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DAVOS, Switzerland (CNN) -- Pakistan's Prime Minister Yousuf Raza Gilani has called on the United States to halt its drone attacks against al Qaeda and Taliban fighters on Pakistani soil and warned that the missile strikes were fueling militarism in the country's troubled tribal border region.
At least 17 people were killed in two drone strikes near the Afghan border on Friday, according to the Pakistani government, in the first attacks authorized since U.S. President Barack Obama took office last week.
Defense Secretary Robert Gates, who has remained in the post despite the change of government, said Tuesday that Pakistan was aware of U.S. strikes against militants within its territory -- but Gilani strenuously denied that any agreement existed between Islamabad and Washington.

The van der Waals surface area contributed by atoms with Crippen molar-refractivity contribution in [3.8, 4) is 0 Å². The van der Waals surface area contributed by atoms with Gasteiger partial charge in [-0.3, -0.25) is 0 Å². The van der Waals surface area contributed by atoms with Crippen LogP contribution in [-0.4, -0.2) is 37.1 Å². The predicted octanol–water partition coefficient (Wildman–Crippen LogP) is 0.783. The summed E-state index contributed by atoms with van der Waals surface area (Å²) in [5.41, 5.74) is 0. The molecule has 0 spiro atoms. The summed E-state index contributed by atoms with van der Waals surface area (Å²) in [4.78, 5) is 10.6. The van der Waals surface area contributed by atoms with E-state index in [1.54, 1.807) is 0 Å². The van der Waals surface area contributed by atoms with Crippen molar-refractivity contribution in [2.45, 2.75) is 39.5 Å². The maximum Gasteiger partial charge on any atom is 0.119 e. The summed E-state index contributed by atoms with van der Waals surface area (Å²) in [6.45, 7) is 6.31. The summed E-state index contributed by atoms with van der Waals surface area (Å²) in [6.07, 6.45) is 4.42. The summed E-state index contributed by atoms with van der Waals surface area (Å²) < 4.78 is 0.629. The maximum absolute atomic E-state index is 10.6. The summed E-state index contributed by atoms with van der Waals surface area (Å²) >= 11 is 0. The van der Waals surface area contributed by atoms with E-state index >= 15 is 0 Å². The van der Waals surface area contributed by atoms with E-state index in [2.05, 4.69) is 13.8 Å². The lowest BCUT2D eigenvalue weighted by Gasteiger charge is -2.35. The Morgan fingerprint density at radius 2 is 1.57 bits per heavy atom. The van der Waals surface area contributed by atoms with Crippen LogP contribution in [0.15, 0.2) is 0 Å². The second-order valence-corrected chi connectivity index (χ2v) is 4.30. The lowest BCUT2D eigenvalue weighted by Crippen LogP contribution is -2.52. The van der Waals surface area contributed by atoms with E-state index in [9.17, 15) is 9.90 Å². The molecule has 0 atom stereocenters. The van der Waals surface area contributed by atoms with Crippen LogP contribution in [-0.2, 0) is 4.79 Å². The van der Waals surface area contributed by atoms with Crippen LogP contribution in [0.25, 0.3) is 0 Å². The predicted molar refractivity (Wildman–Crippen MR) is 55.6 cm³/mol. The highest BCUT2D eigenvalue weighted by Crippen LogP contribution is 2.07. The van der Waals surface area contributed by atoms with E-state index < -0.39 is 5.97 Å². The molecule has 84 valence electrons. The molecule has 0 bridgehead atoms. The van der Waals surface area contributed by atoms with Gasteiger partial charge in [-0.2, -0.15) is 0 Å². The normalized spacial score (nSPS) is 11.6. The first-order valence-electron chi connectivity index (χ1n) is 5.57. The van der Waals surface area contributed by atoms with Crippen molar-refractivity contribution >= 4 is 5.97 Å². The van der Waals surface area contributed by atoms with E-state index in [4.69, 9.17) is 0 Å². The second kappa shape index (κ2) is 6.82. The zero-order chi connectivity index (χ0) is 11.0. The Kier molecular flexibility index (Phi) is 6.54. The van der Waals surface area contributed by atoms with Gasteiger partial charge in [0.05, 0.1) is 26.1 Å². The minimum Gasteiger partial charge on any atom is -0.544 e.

"I want to put on record that we do not have any agreement between the government of the United States and the government of Pakistan," Gilani told CNN's Christiane Amanpour in an interview at the World Economic Forum.
"If there are any drone attacks these would be counter-productive... Therefore we ask that if they have credible and actionable information, they share it with our intelligence agencies and we will take action ourselves."